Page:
There were some big details that were left out: Where does light come from in that universe? (And why don’t they consider using that as a (admittedly still temporary) source of power?) How did that universe and the life within it originate?

    But the image of flip-flops and whole neural networks being implemented in gold foil and compressed argon is one I find incredibly cool. And the overarching analogy is solid.

  19. L33tminion says:

    The link for flip-flops was supposed to be that. Too bad you can’t preview your comments…

  20. Brave Space Monkey says:

    Wow! What a great story. What an amazing world the writer created for us.

  21. Ed from Texas says:

    Definitely a high point in the history of Escape Pod. A Clockwork Eschatology that is engaging, inventive, alien and yet easy to identify with.

  22. Lexicat says:

    “clockpunk?!” why does every new genre fad have to have the suffix -punk appended to it? does the agrandizing of the fad, necessitate the diminishment of what actual punk is?

  23. Rob says:

    Really fantastic. Opened my brain, made me question the way everything works, and left me excited to be alive.

    I loved the Victorian, letter style of the piece as well, and in case it hasn’t already been mentioned: the voicing and reading were perfect.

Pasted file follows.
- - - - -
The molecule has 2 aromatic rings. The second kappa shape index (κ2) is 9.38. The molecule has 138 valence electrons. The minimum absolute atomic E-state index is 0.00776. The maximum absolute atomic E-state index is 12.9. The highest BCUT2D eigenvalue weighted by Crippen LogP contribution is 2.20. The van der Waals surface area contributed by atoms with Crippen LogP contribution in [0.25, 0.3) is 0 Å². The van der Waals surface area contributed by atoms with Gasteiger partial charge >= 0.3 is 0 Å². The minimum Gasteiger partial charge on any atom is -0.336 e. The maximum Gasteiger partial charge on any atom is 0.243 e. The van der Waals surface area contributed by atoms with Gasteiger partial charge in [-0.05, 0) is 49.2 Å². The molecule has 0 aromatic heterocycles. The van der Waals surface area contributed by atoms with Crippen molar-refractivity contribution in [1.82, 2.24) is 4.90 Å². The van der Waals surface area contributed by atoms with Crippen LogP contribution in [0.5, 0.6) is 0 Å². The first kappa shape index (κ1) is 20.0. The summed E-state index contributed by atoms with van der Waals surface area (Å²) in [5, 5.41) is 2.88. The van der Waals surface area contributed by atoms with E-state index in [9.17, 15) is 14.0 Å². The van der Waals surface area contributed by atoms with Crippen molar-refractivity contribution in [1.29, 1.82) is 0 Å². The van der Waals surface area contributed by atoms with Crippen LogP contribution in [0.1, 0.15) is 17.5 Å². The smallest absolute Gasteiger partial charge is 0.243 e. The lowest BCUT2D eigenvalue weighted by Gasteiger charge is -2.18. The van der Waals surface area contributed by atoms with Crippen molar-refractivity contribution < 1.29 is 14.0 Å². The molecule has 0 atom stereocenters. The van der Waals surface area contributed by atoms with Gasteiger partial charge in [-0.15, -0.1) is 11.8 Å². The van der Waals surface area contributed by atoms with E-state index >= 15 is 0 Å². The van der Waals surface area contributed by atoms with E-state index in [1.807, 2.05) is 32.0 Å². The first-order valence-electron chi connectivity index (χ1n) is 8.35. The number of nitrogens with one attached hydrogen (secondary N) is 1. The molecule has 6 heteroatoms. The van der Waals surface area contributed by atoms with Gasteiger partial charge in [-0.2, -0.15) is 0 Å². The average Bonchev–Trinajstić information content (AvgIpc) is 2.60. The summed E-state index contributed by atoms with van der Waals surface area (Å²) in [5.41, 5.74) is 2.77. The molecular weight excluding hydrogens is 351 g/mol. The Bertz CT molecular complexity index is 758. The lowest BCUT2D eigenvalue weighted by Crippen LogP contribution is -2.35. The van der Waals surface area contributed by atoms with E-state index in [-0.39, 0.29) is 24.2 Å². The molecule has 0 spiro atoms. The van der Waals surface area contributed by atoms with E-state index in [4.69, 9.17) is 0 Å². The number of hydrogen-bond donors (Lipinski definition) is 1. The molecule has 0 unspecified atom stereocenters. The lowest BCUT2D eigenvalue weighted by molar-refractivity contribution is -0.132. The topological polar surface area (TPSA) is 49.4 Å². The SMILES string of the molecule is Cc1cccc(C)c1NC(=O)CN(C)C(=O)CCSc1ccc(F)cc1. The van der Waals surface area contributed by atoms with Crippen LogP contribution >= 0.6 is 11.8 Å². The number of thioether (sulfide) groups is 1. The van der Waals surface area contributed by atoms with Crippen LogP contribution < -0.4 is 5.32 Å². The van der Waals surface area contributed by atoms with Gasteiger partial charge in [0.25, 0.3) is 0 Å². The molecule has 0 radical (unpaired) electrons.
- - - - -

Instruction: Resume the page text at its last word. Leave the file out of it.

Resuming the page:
10/10

  24. Traxer says:

    Reading the above comments, perhaps I’m being too cynical about this piece after a listen. I mean, there is a vast depth to this piece, with incredible detail and thought obviously put into the prose, but it ended up rather…too deep for its own good in the end.

    I listened to this for a long time, listening through the descriptive Victorian prose, then looked to find there was ten minutes left, and slapped my forehead. I usually love the reflective first-person view on an alien society, but, to be candid, this was boring. It just keeps pounding its final lesson again and again and again in a slow, plodding, matter that I couldn’t connect to.

    But, that said, I will admit it is a piece of quality and perhaps I should take a read of the original before I make a final opinion.

  25. max Roberts says:

    Here is a tortured sole measuring out his last days in a brilliant